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One Faith, Seven Virtues


Holy Spirit Fruits


1.  Goodness. Peter could have chosen the word chrestotes, a Greek term common in his day that carried the connotation of doing good. Instead he uses arete, a word that describes what we are, not what we do. This goodness precedes and also produces action.

But bad people can do good things. Hitler loved animals. Idi Amin cried easily.  Stalin was kind to his daughters. Jesus said that though we’re sinful, we know how to give good gifts to our children (Luke 11:13). People don’t have to be good to do good.

Peter aims at something entirely different. The virtue he calls us to acquire is goodness for nothing: good without needing reward, or prompting, or recognition. It’s a quality of soul. In fact, it’s what God is—absolute goodness. Just as Jesus told the rich young ruler that “no one is good but . . . God” (Mark 10:18 nkjv), no one can become good without Him.

2.  Knowledge.  Peter was as aware as Paul that knowledge for its own sake, as merely an intellectual trophy, is vainglory—a thing as prone to make us foolish as to make us smart. This knowledge Peter mentions isn’t of the mind so much as it is of the heart. It’s a knowing of more than a knowing about, relational more than rational.

Of course, in every relationship—whether it’s with our co-worker or sister, or our Creator and Savior—we must have sufficient knowledge about the other if we’re to have personal knowledge of the other. But beware theology without worship, or doctrine without intimacy and obedience. The knowledge Peter commends always leads to adoration and surrender. Simply put, to know God is to love God.

3.  Self-control. Peter likely wouldn’t entirely grasp our popular understanding of this concept, where self-control has been reduced to a behavioral technique for anger management or weight loss.

Three times in his first letter, Peter mentions self-control, and each time eternal matters are at stake: we need self-control to understand the greatness of our salvation (1 Peter 1:10-13), to prepare ourselves for the end of all things (4:7), and to resist the onslaught of the Devil (5:8). It helps, incidentally, with waistlines and outbursts, but to be self-controlled is actually no less than to have the mind of Jesus, His clarity, His mental toughness, His fixation on things above.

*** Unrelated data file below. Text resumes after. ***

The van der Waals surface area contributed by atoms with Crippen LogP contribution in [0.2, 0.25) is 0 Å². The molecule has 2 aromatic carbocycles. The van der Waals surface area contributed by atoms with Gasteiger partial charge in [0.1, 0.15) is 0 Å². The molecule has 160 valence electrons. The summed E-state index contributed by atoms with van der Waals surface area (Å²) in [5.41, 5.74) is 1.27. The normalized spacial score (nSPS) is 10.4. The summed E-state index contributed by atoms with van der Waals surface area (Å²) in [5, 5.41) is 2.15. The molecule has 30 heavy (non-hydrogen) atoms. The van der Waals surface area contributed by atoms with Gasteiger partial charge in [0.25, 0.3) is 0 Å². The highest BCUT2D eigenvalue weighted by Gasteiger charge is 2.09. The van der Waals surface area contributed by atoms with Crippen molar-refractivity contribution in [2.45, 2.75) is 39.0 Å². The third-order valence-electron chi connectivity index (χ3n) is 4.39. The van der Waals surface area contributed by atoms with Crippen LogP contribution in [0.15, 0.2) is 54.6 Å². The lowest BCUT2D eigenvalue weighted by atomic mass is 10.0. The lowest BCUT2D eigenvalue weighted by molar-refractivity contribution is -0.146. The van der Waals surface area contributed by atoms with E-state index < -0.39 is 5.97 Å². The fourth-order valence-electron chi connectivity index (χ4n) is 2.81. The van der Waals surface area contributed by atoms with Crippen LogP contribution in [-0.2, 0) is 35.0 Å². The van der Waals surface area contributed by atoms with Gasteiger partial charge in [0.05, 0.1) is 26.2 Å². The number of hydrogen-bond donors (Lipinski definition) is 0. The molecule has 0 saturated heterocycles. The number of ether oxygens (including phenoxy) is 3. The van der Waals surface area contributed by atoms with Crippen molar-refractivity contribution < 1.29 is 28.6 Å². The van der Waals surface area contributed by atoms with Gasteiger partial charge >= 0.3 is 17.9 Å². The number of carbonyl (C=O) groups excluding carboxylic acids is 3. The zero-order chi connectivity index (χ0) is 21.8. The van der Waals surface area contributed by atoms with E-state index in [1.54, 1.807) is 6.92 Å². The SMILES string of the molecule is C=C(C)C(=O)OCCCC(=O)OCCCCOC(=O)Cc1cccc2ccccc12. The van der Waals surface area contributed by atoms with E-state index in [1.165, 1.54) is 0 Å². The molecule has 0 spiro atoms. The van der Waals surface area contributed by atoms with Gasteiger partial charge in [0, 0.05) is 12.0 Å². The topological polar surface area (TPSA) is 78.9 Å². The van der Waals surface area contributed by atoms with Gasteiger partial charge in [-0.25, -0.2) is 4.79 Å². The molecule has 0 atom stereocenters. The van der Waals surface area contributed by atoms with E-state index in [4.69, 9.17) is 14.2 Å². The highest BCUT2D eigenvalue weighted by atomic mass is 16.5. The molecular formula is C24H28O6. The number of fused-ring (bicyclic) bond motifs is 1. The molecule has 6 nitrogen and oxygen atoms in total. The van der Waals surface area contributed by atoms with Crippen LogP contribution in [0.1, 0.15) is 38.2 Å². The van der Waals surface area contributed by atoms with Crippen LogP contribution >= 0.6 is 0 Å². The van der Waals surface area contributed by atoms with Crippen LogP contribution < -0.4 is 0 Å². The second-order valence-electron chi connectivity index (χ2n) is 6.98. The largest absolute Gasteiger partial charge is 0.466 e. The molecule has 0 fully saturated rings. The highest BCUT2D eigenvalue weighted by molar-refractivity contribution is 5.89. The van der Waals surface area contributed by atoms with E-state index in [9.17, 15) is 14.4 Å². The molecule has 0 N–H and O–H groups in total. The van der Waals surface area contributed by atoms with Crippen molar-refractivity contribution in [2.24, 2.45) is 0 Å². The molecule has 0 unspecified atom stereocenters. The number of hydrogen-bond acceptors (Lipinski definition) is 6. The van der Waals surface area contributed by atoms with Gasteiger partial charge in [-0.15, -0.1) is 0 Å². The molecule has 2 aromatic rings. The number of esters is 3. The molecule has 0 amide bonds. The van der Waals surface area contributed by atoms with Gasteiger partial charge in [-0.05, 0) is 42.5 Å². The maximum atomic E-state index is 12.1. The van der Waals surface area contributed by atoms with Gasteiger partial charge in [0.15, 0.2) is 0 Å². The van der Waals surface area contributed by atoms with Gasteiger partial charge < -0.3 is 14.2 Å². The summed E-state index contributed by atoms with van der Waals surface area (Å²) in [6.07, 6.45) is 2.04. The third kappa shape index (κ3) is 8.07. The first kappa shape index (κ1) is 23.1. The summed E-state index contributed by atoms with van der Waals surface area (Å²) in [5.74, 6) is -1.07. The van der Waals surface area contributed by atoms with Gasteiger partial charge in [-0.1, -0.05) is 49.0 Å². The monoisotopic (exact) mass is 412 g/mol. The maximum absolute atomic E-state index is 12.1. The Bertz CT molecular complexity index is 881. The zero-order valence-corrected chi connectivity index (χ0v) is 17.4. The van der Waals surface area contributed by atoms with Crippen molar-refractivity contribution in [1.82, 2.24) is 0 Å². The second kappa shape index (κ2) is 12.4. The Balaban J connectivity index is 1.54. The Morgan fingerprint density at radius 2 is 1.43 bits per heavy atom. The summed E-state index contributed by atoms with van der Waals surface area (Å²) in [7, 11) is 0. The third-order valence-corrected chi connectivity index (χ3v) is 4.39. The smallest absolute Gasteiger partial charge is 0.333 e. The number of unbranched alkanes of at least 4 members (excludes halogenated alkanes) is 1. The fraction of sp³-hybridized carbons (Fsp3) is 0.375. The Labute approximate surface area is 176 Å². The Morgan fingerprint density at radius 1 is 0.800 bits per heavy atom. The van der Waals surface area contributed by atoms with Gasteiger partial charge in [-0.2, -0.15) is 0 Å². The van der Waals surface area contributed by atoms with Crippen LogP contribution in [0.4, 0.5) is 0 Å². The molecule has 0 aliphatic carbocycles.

4.  Perseverance. We tend to think perseverance is about willpower—gritting your teeth and pushing through. But Peter chose a military term that actually means “don’t abandon your post.” Perseverance is tied to obedience and rooted in calling.
It has nothing to do with the strength of your will, and everything to do with submitting your will to the will of another. Perseverance is refusing to quit because you’re bored, endangered, or offended. All that is irrelevant. What matters is carrying your assignment to completion. To do otherwise is to go AWOL. Understood this way, we of the Western church—so fickle, so touchy, so prickly—are in desperate need of perseverance.

5.  Godliness. Literal translation: good devotion. A wholehearted and unwavering commitment to God’s character and ways. The enemy of godliness is worldliness, being captive to the world’s values and habits and systems. The godly man or woman consistently chooses that which exalts God and reveals Christ—humility, purity, sacrifice, love.

6.  Brotherly kindness. The original word (philadelphia) has a narrow and technical meaning: to love the sons of my father. A man in the ancient world (and more and more, for different reasons, in our own world) might have several sons from different mothers (think of King David).

These different sons might lack deep natural affection one for another. But they love their father (hopefully), and for the sake of the father will practice philadelphia, love for each other. In short, philadelphia is loving what the Father loves, for the sake of the Father.

7.  Love. The word used here is agape: loving as the Father loves, by the power of the Father. Agape is more than loving our half-brothers and half-sisters. It’s also loving the least of these (Matthew 25:45)—people “beneath” us whom we’d rather ignore; the most of these—people “above” us whom we’re prone to resent; and the worst of these—people against us whom we’re quick to despise. It’s love for losers, winners, and enemies.

And to love such as these is more than any one of us can do in our own strength. We need God’s transcendent, chastening, empowering and holy love to flow in us and through us so that we might love as He loves.

(Charles Stanley. Copyright 2011 In Touch Ministries, Inc. All rights reserved. www.intouch.org. In Touch grants permission to print for personal use only.)